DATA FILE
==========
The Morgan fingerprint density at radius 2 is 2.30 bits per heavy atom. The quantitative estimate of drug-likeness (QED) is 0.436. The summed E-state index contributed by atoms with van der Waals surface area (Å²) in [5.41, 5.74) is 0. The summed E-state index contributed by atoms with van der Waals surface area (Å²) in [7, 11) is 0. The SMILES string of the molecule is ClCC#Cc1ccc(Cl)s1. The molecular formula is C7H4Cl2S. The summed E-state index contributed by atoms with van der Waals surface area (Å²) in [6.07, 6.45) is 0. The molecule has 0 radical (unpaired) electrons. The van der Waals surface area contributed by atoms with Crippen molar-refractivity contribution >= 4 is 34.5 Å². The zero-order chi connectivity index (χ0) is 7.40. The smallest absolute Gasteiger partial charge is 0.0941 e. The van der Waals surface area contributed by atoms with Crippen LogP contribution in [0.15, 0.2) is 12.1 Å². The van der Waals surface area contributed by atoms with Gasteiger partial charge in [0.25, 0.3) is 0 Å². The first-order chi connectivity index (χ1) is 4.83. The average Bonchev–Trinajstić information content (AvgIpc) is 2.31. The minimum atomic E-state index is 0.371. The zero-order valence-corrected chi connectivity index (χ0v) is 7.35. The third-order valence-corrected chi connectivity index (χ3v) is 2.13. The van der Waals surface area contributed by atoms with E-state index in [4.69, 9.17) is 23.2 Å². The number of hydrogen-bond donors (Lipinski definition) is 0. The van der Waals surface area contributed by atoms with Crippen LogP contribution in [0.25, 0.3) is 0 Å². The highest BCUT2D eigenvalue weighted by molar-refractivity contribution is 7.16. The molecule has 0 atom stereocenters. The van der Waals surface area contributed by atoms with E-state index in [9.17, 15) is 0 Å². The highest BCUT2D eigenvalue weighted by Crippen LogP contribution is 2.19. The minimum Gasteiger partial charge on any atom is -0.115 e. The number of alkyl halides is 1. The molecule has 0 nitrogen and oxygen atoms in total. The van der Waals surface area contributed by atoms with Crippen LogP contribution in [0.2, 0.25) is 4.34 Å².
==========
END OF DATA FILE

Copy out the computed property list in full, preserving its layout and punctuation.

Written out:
The Morgan fingerprint density at radius 2 is 2.30 bits per heavy atom. The quantitative estimate of drug-likeness (QED) is 0.436. The summed E-state index contributed by atoms with van der Waals surface area (Å²) in [5.41, 5.74) is 0. The summed E-state index contributed by atoms with van der Waals surface area (Å²) in [7, 11) is 0. The SMILES string of the molecule is ClCC#Cc1ccc(Cl)s1. The molecular formula is C7H4Cl2S. The summed E-state index contributed by atoms with van der Waals surface area (Å²) in [6.07, 6.45) is 0. The molecule has 0 radical (unpaired) electrons. The van der Waals surface area contributed by atoms with Crippen molar-refractivity contribution >= 4 is 34.5 Å². The zero-order chi connectivity index (χ0) is 7.40. The smallest absolute Gasteiger partial charge is 0.0941 e. The van der Waals surface area contributed by atoms with Crippen LogP contribution in [0.15, 0.2) is 12.1 Å². The van der Waals surface area contributed by atoms with Gasteiger partial charge in [0.25, 0.3) is 0 Å². The first-order chi connectivity index (χ1) is 4.83. The average Bonchev–Trinajstić information content (AvgIpc) is 2.31. The minimum atomic E-state index is 0.371. The zero-order valence-corrected chi connectivity index (χ0v) is 7.35. The third-order valence-corrected chi connectivity index (χ3v) is 2.13. The van der Waals surface area contributed by atoms with E-state index in [4.69, 9.17) is 23.2 Å². The number of hydrogen-bond donors (Lipinski definition) is 0. The van der Waals surface area contributed by atoms with Crippen LogP contribution in [0.25, 0.3) is 0 Å². The highest BCUT2D eigenvalue weighted by molar-refractivity contribution is 7.16. The molecule has 0 atom stereocenters. The van der Waals surface area contributed by atoms with E-state index in [9.17, 15) is 0 Å². The highest BCUT2D eigenvalue weighted by Crippen LogP contribution is 2.19. The minimum Gasteiger partial charge on any atom is -0.115 e. The number of alkyl halides is 1. The molecule has 0 nitrogen and oxygen atoms in total. The van der Waals surface area contributed by atoms with Crippen LogP contribution in [0.2, 0.25) is 4.34 Å².